Two motorcycle policemen, Jimmy Hargis and B.J. Martin, were riding side by side to the left rear of the limousine. Both of them were splattered by exit debris.
When the vehicle reached Parkland Hospital, hospital personnel immediately began removing the president from the vehicle into the hospital. One of them was a nurse named Diane Bowron. She stated that she saw the small, bullet-sized entry wound in Kennedy’s throat. When she put her hand on the back side of Kennedy’s head to help him out of the vehicle, she felt the large-sized wound in the back of his head.
Another nurse, Audrey Bell, assisted the treating physicians in Trauma Room One. She later stated that she too had seen the large wound in the back of Kennedy’s head.
On the day after the assassination, a medical student named Billy Harper was walking in Dealey Plaza, where he found a bone fragment. He took the bone to his uncle, who happened to be a pathologist at Methodist Hospital in Dallas. His uncle had the hospital medical photographer take a picture of the fragment. He also pulled together a small team of pathologists to analyze it. They concluded that it was occipital bone, which made sense, given that the wound was located in the occipital region of the skull. That bone fragment, which ultimately disappeared after it was sent to federal officials in Washington, D.C., became known as the Harper Fragment.
In the 1990s, a woman named Saundra Spencer was summoned to testify before the ARRB. In November 1963, she was a U.S. Navy petty officer at the Navy’s Photography Lab in Washington. She had a top-secret security clearance and worked closely with the White House on classified photographs that she had developed. It would be virtually impossible to find a more credible and competent witness than Saundra Spencer. In fact, no one has ever questioned her competence, integrity, or veracity.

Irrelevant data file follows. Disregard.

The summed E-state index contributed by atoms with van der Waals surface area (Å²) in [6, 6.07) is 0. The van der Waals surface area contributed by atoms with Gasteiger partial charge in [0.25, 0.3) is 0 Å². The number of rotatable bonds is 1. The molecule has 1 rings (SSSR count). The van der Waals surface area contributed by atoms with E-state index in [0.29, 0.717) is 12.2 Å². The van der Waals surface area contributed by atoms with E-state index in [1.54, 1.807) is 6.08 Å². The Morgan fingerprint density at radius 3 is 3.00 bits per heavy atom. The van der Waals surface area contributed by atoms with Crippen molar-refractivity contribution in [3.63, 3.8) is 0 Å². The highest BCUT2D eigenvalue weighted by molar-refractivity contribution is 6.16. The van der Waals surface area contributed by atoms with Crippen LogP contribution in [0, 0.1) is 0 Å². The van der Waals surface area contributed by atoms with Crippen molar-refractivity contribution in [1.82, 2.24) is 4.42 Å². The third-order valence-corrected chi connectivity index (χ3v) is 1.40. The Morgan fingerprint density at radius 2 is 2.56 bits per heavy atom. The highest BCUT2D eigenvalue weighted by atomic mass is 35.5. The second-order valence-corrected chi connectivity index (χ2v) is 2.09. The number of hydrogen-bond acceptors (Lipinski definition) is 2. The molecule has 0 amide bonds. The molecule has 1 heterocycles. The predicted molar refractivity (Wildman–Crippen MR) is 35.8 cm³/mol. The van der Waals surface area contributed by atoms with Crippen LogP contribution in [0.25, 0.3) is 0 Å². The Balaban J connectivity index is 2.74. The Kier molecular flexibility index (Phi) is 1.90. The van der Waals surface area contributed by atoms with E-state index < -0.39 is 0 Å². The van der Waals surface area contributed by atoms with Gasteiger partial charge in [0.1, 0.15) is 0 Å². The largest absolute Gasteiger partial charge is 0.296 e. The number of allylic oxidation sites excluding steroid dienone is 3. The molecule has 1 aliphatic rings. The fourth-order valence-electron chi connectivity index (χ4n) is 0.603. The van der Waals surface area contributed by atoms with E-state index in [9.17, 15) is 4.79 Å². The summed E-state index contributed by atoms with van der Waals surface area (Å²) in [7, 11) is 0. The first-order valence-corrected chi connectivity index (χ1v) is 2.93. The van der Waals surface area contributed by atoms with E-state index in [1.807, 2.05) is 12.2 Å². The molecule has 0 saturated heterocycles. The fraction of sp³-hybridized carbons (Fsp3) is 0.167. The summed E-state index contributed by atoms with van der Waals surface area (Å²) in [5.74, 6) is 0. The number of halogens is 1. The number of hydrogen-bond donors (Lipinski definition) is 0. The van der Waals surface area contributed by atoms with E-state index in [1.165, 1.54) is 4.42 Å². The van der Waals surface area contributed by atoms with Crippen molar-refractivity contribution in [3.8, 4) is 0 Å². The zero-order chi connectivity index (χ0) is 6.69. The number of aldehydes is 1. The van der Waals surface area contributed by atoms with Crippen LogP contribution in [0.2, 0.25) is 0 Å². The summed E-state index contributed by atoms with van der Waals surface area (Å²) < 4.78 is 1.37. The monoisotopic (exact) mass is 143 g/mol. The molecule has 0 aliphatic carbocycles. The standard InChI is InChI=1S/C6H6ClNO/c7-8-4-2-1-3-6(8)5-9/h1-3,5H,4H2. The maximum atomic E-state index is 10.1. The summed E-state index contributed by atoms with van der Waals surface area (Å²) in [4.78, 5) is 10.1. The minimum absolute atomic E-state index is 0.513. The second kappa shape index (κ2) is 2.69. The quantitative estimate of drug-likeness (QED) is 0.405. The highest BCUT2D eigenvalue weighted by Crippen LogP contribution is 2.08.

Spencer told the ARRB that on the weekend of the assassination, she had been asked to develop, on a top-secret basis, the photographs that had been taken of the military’s autopsy of Kennedy. Pursuant to the long-established military custom of keeping classified information secret, Spencer had never before disclosed this information.
The general counsel for the ARRB showed Spencer the official autopsy photographs of President Kennedy, which she carefully examined. She unequivocally and firmly told the ARRB’s general counsel that those official autopsy photographs were not the ones she developed on the weekend of the assassination. The ones she developed, she stated, showed a large wound in the back of Kennedy’s head. The official photographs that were being shown to her showed the back of Kennedy’s head to be intact, that is, without a large wound in the back of his head.
This article was originally posted in the November 2018 edition of Future of Freedom.